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Budweiser and Malt Liquor More Popular Among People In The ER; Should They Be Regulated?

Submitted by on August 16, 2013 – 8:55 amNo Comment
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It’s no surprise that lots of injured people in the ER have been drinking. But a new pilot study suggests that just a handful of brands are the drinks of choice for those drinkers who end up injured in the hospital. Though the sample size is too small to draw definitive conclusions, the authors seem intent on doing further research and affecting policy regarding the specific types of alcohol.

The study was conducted by researchers at The Center on Alcohol Marketing and Youth (CAMY) at the Johns Hopkins Bloomberg School of Public Health (named after the same billionaire alumni and New York mayor who recently ran afoul of public opinion by trying to regulate soft drink size). It surveyed 105 patients in an East Baltimore emergency room “who admitted to drinking before their injury.”

The results did not necessarily correspond to larger trends of beverage sales. The study found that Budweiser was the no. 1 drink among the patients.

NBC News breaks down how the top “ER beers” relate to their regular market share:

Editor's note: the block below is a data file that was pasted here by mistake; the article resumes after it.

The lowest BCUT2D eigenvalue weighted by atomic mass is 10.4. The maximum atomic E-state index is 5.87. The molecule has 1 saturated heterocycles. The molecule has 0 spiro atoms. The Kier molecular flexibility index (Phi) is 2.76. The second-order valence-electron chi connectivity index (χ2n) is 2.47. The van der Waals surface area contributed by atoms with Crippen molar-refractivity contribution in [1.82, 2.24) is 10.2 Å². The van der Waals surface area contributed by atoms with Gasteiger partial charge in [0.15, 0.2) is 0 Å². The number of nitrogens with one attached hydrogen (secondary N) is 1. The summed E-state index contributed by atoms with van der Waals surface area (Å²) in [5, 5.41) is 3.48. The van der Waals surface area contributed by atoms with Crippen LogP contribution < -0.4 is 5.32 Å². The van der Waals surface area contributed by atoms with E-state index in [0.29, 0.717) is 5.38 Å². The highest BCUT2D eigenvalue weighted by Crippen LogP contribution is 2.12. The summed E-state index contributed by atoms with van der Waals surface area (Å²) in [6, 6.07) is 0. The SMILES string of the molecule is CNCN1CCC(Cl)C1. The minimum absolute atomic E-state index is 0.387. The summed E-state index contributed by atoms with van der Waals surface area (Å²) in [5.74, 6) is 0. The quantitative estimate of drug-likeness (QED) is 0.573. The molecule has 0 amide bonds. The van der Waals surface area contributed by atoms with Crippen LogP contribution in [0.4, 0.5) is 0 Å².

Though Budweiser has 9.1 percent of the national beer market, it represented 15 percent of the of the E.R. “market.” The disparity was even more pronounced for Steel Reserve. It has only .8 percent of the market nationally, but accounted for 14.7 percent of the E.R. market. In all, Steel Reserve, Colt 45, Bud Ice, and another malt liquor, King Cobra, account for only 2.4 percent of the U.S. beer market, but accounted for 46 percent of the beer consumed by E.R. patients.

Coming from just one ER in one not-diverse neighborhood (East Balitmore is predominantly black), the results of this pilot study cannot necessarily be extrapolated to the wider population. But the authors call for more research across multiple cities and hospitals, but are clear that they see trends that could demand action:

Policy implications of this kind of research could include requirements for clear labeling of alcohol content on malt beverage containers, including serving size labeling; limits on malt liquor availability and marketing; and graduated taxation of beer based on alcohol
content to discourage consumption of higher-alcohol products.

What do you think? Should there be restrictions on the labeling, marketing, or sale of certain types of alcohol as compared to others?

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